Back in December I admitted in this column that my knowledge of the Maddiston area was a lot poorer than it should have been. I also praised the Maddiston and Rumford Local History Group, and David Leask in particular, for their efforts over many years. I should have waited a few weeks because I now have in my possession an amazing book just published in which David tells the story of Muiravonside, the parish established in the 17th century when it was divided off from Falkirk. Although Maddiston gets full treatment, the book covers every village, settlement, mansion house, farm and colliery in the district and very much more.
But it is far more than a history book. It is a huge collection of facts, anecdotes, memories, newspaper reports and photographs, all part of the huge collection of information compiled by David and his colleagues over many decades.
The first part of the book is a historical tour (five actually) through the parish visiting the surviving buildings and settlements and recalling those that have disappeared. Whitecross, Avonbridge, Blackbraes, Standburn, Rumford, Causewayend, Craigend, Redford, Kendieshill, Stanrigg – the list goes on and on and David provides information on the families who lived and worked there in the past and the agriculture and industry that provided their livelihoods. As well as these still familiar places we are also reminded of more obscure ones like Foggermountain, Farrenrigg, Drumbroider, Beedyke, Toppylands, Mounthooley and Gilandersland. The collieries, brickworks and railways are included in the tours along with the inns and pubs that sustained the hard working miners.
There are also what David calls the ‘‘big hooses’’ like Lathallan, now sadly in near ruin, Manuel House, Muiravonside, the long lost home of the Stirling family, and Vellore, given that name in the 1780s by a Major Duncan who modified the existing house to look like Fort Vellore in India where he had served. Parkhall, which is now the Haining Care Home, is another handsome survivor.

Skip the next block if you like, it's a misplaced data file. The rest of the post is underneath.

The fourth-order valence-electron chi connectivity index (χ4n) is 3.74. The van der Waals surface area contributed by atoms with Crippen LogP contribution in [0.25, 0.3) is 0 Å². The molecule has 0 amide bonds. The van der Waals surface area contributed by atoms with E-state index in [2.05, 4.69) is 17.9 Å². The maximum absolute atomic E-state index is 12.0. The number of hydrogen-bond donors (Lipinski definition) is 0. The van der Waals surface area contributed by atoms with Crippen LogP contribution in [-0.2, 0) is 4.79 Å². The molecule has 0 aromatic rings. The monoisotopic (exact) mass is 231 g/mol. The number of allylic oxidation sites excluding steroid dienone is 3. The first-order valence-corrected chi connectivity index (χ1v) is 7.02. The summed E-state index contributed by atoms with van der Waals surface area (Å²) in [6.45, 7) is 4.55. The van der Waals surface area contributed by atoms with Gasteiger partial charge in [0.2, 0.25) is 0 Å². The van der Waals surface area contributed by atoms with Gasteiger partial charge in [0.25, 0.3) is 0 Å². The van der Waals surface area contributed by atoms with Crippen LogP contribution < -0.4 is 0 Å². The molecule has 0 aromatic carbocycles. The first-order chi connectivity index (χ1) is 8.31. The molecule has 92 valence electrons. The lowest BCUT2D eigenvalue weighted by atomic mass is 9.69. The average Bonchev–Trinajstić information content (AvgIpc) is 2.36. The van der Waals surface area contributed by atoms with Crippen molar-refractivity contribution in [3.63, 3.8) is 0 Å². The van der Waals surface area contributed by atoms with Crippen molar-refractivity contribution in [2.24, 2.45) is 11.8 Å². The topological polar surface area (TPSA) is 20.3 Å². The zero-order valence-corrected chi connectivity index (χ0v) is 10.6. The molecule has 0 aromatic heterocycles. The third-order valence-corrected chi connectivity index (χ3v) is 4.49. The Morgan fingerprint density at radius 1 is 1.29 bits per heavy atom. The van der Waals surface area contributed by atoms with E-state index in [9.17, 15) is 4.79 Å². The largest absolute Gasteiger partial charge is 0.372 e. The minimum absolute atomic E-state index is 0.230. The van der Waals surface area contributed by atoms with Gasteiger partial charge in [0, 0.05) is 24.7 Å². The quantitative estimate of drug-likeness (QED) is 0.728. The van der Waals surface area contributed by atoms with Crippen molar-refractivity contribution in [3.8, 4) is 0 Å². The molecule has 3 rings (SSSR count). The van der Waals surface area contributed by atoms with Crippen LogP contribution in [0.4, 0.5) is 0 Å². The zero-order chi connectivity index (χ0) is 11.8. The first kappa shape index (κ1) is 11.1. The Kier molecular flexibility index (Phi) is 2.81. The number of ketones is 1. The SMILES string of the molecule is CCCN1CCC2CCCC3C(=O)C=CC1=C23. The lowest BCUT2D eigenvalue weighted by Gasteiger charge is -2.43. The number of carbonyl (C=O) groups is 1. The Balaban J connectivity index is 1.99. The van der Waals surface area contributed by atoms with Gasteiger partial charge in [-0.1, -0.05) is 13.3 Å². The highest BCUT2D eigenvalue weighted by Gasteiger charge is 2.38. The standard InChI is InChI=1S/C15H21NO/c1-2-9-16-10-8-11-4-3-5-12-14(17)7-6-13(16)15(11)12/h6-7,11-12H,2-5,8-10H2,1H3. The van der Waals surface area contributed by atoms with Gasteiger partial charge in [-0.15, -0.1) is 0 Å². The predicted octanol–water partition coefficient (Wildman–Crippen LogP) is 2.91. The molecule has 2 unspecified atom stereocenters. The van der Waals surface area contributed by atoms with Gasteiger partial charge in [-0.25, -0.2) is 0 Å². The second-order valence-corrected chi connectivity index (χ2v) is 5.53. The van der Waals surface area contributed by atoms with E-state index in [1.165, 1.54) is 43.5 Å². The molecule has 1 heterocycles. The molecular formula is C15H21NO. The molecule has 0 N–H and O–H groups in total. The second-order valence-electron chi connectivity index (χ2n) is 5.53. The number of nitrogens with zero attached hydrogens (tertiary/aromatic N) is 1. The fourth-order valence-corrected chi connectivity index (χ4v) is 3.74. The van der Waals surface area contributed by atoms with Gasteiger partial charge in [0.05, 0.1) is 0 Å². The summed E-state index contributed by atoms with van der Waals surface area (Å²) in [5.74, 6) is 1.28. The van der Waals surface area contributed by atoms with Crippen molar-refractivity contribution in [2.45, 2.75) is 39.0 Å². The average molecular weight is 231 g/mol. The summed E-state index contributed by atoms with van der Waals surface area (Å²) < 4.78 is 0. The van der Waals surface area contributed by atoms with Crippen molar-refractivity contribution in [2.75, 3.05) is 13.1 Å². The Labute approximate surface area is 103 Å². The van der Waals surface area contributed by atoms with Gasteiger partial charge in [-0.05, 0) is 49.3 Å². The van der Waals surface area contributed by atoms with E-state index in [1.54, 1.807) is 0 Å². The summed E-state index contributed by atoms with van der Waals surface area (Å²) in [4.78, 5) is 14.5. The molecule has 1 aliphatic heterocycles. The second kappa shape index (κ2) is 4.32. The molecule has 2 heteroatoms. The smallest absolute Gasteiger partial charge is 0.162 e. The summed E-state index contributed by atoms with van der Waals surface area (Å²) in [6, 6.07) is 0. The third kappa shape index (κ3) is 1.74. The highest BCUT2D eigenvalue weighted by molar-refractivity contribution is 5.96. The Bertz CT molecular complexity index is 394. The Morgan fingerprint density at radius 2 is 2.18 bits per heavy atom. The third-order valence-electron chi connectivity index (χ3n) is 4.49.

The second part has various themes like education, church life and gala days. For those who attended schools in the area during the last 60 or 70 years this part will be a real walk down memory lane with many pictures of the buildings and the teachers who served in them, as well as descriptions of the lessons taught.
The churches (and there were plenty of them) are also described and well illustrated, from the ancient nunnery of Manuel to the various denominations of the 19th and 20th centuries and their ministers. Gala days were popular from before the First World War through to 1996 when the last one was held and David has gathered a great number of pictures of the gala queens in all their finery. So if you (or your granny) wore the crown from the 1950s on there’s a good chance that she is in the book.
I specially enjoyed reading the section on the games children played like five stars, kick the can, and aeroplane beds for which David has kindly provided a drawing in case you fancy getting out the chalk and the peever!
For anybody with a connection to the area this book is a ‘‘must have’’. With over 350 pictures mostly in colour there is a memory on every page and it’s a snip at £10. You can get a copy by contacting the Maddiston and Rumford Society at firstname.lastname@example.org or by calling 01324 715634.
Introducing the book David says: “A few of us remember how it was and we have tried to recreate those memories in these pages”.
They certainly have.